Opposition forms to proposed Pittsfield ban on animal entertainment acts
PITTSFIELD >> A group of area residents is urging the City Council to reject a proposed ordinance barring "the display of non-domesticated animals for entertainment."
Five local couples delivered a statement on Friday to councilors opposing a citizen group's recent petition to the council to adopt an ordinance submitted with approximately 50 signatures. On June 14, the council received petitions calling for an ordinance to ban the use of animals such as elephants in circuses, carnivals or other events.
The proposal states in part: "No living non-domesticated animal shall be displayed for public entertainment or amusement ... As used in this paragraph, 'displayed' shall include, but is not limited to, animal acts and performances, and competition and rides."
The ordinance would not apply to domestic animals, such as dogs, cats, horses, donkeys and farm animals, according to the petition. Councilors referred the proposal to their Ordinance and Rules Committee for review.
Addressing council members, the statement delivered on Friday states in part, "Since the 1800s, hundreds of circuses have come to Pittsfield. To our knowledge, no problems concerning animals have ever been noted. When they come to Pittsfield they are inspected by local and state animal control officers. Again, no problems have been found."
The statement is signed by Mary and Kevin McGinnis, Mary and Todd Plumbly, Water and Tracy Horton, William and Joanne Coe and Harry and Linda McGinnis.
It continues: "There are federal and state laws and agencies that oversee animals in the circus. Let them do their job as they have better knowledge of these issues. Pittsfield has far more important issues that need to be addressed, mainly the ongoing gang and gun violence in the city, and certainly drugs."
A packet of material submitted with the release includes statements on the issue from an animal trainer, along with a DVD of the speaker; from the chairwoman of the Animal Welfare Committee of the Circus Fans Association of America, and several articles on the subject.
On the other side of the issue, local animal rights activist Leslie Luppino — speaking during the public comment segment of the June 14 council meeting — urged the council to make Pittsfield "one of the growing number of communities all over the world" to have passed similar bans.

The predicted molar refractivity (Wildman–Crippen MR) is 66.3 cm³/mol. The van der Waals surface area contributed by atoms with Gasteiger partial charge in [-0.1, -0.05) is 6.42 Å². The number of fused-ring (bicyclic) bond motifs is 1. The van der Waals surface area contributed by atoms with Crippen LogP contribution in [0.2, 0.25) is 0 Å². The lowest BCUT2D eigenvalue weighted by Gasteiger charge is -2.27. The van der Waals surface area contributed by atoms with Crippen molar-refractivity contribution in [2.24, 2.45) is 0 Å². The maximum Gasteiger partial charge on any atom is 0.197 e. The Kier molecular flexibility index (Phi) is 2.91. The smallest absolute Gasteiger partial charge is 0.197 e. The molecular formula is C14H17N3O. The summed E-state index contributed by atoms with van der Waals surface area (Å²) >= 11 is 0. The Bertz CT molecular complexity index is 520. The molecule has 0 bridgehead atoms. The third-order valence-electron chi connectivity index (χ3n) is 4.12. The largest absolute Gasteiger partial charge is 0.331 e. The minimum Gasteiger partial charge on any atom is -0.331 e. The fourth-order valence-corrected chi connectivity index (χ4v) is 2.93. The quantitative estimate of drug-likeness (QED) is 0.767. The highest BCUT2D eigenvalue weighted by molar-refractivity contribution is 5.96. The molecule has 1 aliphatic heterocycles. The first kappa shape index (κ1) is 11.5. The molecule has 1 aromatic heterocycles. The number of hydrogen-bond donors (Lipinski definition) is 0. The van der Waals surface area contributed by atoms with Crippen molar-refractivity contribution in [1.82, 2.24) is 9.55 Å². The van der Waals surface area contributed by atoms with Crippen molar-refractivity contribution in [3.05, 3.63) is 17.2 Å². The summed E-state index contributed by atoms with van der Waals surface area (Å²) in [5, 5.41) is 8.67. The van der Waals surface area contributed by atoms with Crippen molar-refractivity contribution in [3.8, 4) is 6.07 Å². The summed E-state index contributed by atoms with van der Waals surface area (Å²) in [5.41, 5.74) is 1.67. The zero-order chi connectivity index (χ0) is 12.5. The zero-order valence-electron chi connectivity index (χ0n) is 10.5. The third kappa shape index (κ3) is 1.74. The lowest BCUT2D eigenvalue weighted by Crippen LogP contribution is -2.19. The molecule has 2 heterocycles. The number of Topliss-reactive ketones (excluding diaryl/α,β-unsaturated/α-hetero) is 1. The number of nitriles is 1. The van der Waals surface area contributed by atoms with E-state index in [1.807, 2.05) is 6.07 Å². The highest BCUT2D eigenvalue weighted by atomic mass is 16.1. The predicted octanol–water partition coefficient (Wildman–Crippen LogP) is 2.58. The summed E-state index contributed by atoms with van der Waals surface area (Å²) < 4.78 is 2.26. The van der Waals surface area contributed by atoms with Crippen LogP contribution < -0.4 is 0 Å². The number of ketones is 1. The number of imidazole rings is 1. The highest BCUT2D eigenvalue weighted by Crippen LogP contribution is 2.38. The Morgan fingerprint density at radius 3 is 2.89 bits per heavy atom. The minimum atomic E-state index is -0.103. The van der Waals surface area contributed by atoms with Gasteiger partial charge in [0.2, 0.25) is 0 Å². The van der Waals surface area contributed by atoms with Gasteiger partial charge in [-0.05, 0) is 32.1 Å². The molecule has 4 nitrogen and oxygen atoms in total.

Another local resident, Terry Carlow, told councilors that acts with wild animals "are not benign things that come to town to entertain children," and can present a risk for the public in terms of accidents.
The residents have not pointed to any specific event currently scheduled in Pittsfield.
During the spring of 2015, Berkshire Voters for Animals, with many of the same local activists, collected enough signatures to force a Dalton Town Meeting vote on a similar bylaw banning the display of non-domesticated animals for public entertainment. However, the proposal was shot down in a floor vote by a 2-to-1 margin.
For more than two decades, the Dalton Lions Club has hosted circuses to raise funds for the organization. In recent years, the event has drawn protesters who allege the animals suffer lives of drudgery, confinement and ill-treatment in a traveling circus. Circus officials and supporters deny the allegations.
Dalton Lions Club members and others publicly defended the circus prior to the May 2015 town vote to reject the bylaw. Members said the circuses have helped bring in more than $70,000 to the local service club since 1994.
This year, the Lions Club is hosting the Zerbini Family Circus — http://zerbinifamilycircus.com — on the weekend of July 11-12, from 5 to 7:30 p.m. each night at American Legion Field on Route 9.
Contact Jim Therrien at 413-496-6247.
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